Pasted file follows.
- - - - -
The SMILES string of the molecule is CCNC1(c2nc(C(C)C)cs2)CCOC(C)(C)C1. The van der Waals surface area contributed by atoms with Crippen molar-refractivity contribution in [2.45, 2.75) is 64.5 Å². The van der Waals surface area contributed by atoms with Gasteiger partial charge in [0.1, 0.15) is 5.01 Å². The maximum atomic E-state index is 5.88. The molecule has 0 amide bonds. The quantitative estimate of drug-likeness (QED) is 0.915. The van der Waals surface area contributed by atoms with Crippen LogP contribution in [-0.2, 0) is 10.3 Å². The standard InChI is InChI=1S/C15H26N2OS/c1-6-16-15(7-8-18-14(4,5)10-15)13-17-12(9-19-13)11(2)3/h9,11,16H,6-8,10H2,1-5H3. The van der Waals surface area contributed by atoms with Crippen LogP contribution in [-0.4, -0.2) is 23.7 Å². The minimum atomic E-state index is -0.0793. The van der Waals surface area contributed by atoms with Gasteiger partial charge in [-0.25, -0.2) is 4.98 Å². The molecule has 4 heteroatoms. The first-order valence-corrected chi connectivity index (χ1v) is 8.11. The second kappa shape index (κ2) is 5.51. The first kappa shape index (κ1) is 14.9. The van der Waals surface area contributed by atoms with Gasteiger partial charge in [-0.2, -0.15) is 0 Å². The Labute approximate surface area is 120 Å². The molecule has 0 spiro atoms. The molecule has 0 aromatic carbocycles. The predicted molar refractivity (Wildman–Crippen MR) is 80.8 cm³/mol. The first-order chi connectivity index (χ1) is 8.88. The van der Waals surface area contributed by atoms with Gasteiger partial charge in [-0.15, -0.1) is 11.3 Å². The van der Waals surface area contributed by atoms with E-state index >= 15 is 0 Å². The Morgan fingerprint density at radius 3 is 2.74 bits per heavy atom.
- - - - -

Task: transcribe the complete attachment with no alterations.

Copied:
The SMILES string of the molecule is CCNC1(c2nc(C(C)C)cs2)CCOC(C)(C)C1. The van der Waals surface area contributed by atoms with Crippen molar-refractivity contribution in [2.45, 2.75) is 64.5 Å². The van der Waals surface area contributed by atoms with Gasteiger partial charge in [0.1, 0.15) is 5.01 Å². The maximum atomic E-state index is 5.88. The molecule has 0 amide bonds. The quantitative estimate of drug-likeness (QED) is 0.915. The van der Waals surface area contributed by atoms with Crippen LogP contribution in [-0.2, 0) is 10.3 Å². The standard InChI is InChI=1S/C15H26N2OS/c1-6-16-15(7-8-18-14(4,5)10-15)13-17-12(9-19-13)11(2)3/h9,11,16H,6-8,10H2,1-5H3. The van der Waals surface area contributed by atoms with Crippen LogP contribution in [-0.4, -0.2) is 23.7 Å². The minimum atomic E-state index is -0.0793. The van der Waals surface area contributed by atoms with Gasteiger partial charge in [-0.25, -0.2) is 4.98 Å². The molecule has 4 heteroatoms. The first-order valence-corrected chi connectivity index (χ1v) is 8.11. The second kappa shape index (κ2) is 5.51. The first kappa shape index (κ1) is 14.9. The van der Waals surface area contributed by atoms with Gasteiger partial charge in [-0.2, -0.15) is 0 Å². The Labute approximate surface area is 120 Å². The molecule has 0 spiro atoms. The molecule has 0 aromatic carbocycles. The predicted molar refractivity (Wildman–Crippen MR) is 80.8 cm³/mol. The first-order chi connectivity index (χ1) is 8.88. The van der Waals surface area contributed by atoms with Gasteiger partial charge in [-0.15, -0.1) is 11.3 Å². The van der Waals surface area contributed by atoms with E-state index >= 15 is 0 Å². The Morgan fingerprint density at radius 3 is 2.74 bits per heavy atom.